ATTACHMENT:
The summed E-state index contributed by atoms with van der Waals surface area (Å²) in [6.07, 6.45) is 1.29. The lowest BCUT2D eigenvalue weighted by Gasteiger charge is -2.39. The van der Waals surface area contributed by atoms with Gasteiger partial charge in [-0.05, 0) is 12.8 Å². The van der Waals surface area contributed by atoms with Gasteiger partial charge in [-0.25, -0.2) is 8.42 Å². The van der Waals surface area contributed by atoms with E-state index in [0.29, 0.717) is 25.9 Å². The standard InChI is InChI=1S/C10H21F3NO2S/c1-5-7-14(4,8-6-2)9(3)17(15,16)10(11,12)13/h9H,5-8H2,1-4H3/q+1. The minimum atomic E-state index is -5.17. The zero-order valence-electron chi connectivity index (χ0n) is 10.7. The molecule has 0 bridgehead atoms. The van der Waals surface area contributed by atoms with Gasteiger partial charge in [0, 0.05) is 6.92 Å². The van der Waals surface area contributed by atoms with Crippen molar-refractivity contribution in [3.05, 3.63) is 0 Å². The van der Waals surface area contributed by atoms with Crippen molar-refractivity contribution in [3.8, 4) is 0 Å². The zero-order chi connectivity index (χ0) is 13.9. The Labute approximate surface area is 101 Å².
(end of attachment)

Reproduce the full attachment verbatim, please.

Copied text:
The summed E-state index contributed by atoms with van der Waals surface area (Å²) in [6.07, 6.45) is 1.29. The lowest BCUT2D eigenvalue weighted by Gasteiger charge is -2.39. The van der Waals surface area contributed by atoms with Gasteiger partial charge in [-0.05, 0) is 12.8 Å². The van der Waals surface area contributed by atoms with Gasteiger partial charge in [-0.25, -0.2) is 8.42 Å². The van der Waals surface area contributed by atoms with E-state index in [0.29, 0.717) is 25.9 Å². The standard InChI is InChI=1S/C10H21F3NO2S/c1-5-7-14(4,8-6-2)9(3)17(15,16)10(11,12)13/h9H,5-8H2,1-4H3/q+1. The minimum atomic E-state index is -5.17. The zero-order valence-electron chi connectivity index (χ0n) is 10.7. The molecule has 0 bridgehead atoms. The van der Waals surface area contributed by atoms with Gasteiger partial charge in [0, 0.05) is 6.92 Å². The van der Waals surface area contributed by atoms with Crippen molar-refractivity contribution in [3.05, 3.63) is 0 Å². The van der Waals surface area contributed by atoms with Crippen molar-refractivity contribution in [3.8, 4) is 0 Å². The zero-order chi connectivity index (χ0) is 13.9. The Labute approximate surface area is 101 Å².